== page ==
The University of Colorado at Boulder's Buffalo Racing team finished 20th in a field of 140 entries at the 2006 Formula SAE engineering competition, its best finish in six years of consecutive entries.
The competition, sponsored by Ford, General Motors and DaimlerChrysler, was held May 17-20 at the Ford Proving Grounds in Romeo, Mich. A team from RMIT University in Melbourne, Australia, took first place and teams from Pennsylvania State University and the University of Michigan took second and third, respectively.
The Formula SAE competition challenges university students to conceive, design, fabricate and compete with small, formula-style, autocross racing cars.
Students develop their cars throughout the academic year and come together in the spring to compete in eight events, including presentation, engineering design, cost analysis, acceleration, skid-pad, autocross, fuel economy and a 22-kilometer endurance test.
The CU team finished 13th in presentation, the highest ever in that category, and 18th in the endurance test, which only 40 teams were able to finish.
"It's more than a race -- it's about engineering a product," said Lawrence Carlson, CU-Boulder professor of mechanical engineering and faculty adviser to the team since 2000. "To be really competitive, you have to have the lightest, fastest, most powerful car."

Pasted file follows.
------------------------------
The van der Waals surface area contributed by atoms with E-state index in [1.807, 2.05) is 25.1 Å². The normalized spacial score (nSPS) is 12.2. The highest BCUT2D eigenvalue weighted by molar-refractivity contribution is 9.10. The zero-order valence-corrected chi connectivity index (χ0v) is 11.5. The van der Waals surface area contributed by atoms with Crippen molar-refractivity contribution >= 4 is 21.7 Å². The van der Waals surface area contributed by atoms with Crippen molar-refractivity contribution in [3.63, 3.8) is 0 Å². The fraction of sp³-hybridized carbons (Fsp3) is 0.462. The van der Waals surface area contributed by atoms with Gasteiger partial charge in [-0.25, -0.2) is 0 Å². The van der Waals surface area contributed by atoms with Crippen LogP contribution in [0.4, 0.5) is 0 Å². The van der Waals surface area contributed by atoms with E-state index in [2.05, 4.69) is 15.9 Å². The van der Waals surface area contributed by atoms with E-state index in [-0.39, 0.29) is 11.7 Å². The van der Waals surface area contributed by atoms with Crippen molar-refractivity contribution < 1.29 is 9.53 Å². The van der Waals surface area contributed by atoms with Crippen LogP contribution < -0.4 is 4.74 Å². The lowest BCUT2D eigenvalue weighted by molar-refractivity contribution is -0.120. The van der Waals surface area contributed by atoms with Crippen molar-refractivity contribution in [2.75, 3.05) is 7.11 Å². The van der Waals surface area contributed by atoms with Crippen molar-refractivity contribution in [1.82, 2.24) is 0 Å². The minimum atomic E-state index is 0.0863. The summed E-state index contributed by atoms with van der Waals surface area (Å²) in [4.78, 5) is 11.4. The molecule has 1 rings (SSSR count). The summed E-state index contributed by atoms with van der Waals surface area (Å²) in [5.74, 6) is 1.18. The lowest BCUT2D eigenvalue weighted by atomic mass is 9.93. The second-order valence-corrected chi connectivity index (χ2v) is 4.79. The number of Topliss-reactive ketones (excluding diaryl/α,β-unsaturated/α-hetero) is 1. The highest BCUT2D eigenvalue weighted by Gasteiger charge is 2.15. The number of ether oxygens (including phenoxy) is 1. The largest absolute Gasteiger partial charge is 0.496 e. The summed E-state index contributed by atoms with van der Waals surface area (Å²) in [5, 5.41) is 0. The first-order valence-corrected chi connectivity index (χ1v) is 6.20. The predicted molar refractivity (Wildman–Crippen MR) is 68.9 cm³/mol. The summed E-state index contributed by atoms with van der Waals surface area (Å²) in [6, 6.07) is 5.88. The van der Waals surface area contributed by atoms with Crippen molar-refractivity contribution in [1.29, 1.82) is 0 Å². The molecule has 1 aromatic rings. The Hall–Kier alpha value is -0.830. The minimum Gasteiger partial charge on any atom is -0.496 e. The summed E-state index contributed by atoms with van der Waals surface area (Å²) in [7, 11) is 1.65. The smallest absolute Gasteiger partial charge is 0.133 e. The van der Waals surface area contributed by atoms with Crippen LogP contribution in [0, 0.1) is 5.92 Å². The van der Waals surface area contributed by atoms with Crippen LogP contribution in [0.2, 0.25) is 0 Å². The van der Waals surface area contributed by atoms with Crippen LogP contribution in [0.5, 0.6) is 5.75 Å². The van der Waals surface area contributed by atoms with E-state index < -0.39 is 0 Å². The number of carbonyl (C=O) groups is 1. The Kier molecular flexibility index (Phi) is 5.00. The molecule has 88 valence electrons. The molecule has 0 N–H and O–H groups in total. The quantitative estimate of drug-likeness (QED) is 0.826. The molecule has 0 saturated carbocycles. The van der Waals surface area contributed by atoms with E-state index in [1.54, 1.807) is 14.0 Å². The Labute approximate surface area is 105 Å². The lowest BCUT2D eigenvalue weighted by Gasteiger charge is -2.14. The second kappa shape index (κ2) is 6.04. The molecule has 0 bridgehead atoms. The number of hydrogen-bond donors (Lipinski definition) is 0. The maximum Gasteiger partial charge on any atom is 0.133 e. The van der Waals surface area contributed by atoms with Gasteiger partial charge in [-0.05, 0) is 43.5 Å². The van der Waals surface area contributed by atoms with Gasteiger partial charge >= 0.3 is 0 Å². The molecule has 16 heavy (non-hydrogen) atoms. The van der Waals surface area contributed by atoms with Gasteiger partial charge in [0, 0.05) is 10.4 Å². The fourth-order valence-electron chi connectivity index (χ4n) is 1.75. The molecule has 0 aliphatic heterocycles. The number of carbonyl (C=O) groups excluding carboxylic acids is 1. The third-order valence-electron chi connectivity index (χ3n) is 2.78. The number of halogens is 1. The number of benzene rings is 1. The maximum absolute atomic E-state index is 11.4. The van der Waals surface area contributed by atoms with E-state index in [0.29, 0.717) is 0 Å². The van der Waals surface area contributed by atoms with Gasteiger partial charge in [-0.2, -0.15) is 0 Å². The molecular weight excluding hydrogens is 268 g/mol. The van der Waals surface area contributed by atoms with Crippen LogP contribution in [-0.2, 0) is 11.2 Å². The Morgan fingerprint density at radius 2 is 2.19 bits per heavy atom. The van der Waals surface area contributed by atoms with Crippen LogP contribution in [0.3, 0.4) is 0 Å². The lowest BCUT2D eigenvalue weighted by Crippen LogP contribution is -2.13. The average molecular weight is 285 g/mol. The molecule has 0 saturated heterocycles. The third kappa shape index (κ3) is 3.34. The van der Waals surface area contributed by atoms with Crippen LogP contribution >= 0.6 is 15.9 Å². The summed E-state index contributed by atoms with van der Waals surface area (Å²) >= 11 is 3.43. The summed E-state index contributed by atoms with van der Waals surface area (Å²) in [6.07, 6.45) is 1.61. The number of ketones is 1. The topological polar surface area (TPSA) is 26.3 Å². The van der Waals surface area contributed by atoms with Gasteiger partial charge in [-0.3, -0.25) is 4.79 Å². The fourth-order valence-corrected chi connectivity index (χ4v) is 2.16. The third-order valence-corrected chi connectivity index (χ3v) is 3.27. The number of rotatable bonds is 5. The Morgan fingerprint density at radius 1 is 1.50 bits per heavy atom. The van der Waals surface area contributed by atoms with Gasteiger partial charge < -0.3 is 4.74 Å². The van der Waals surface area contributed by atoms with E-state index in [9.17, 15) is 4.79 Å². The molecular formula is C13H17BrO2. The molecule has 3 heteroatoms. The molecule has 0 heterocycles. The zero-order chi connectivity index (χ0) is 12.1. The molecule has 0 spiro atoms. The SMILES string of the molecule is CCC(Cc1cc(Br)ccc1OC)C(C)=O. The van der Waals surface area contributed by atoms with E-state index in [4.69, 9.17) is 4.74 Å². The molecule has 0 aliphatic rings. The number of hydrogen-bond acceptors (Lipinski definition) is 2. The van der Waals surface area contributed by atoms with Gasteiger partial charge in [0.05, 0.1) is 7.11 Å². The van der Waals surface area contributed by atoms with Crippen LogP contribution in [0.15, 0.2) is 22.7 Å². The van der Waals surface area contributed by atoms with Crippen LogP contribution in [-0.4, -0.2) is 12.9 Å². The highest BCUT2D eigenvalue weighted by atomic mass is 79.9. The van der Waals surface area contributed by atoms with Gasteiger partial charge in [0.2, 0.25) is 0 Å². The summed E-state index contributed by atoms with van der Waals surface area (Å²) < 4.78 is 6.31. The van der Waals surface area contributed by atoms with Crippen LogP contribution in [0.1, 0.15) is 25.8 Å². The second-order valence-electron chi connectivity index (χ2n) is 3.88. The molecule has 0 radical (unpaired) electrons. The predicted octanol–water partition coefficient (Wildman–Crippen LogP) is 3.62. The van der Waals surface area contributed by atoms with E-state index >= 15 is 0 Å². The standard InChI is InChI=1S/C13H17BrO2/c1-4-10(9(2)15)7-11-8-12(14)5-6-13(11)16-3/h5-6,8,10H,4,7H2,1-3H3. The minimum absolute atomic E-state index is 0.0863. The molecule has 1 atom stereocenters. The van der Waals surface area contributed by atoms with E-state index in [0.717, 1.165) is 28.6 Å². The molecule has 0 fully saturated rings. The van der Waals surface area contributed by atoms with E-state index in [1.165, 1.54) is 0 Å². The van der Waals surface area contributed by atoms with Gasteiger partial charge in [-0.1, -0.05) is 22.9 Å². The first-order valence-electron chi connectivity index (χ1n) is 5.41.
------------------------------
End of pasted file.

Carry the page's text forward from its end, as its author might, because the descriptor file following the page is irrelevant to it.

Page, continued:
Carlson said this year's car, which the team dubbed the "CB6," weighs only 467 pounds and performs like a Porsche 911 Turbo, although it costs only about as much as a Mazda Miata. With a 75-horsepower engine, the CB6 can accelerate from 0 to 60 mph in 4.3 seconds. Its top speed is 147 miles per hour.
"One of the things that contributed to our success this year is that we got the car functioning at the end of February, which allowed for testing of the car and training of drivers, which is very important," Carlson said.
Several students took turns at the wheel during the competition's dynamic events. The team included 22 students, half of them earning course credit through the senior design sequence in mechanical engineering. Other team members volunteered their time to the project.
Team sponsors included Shell, Furniture Row Racing, Ford Motor Co., Hamernik & Associates, Colorado WaterJet, PolyDyn, Super-Rupair and the Engineering Excellence Fund, an engineering student organization.
Two members of the CU-Boulder team were hired during the competition for full-time jobs with Ford.
"It's a fantastic experience," Carlson said of being on the SAE race car team. "Students get hands-on experience in everything from computer-aided design to manufacturing to project management and marketing."
Peter Himpsel, a senior from Madison, Wis., who served as co-captain after being involved in the team for four years, said he has spent 50 to 60 hours a week working on the car since last fall.
"It's all encompassing, but you get to see every aspect of engineering that you would ever need to, and in the end you have a race car, which is really cool," he said. "It's pretty much phenomenal driving it."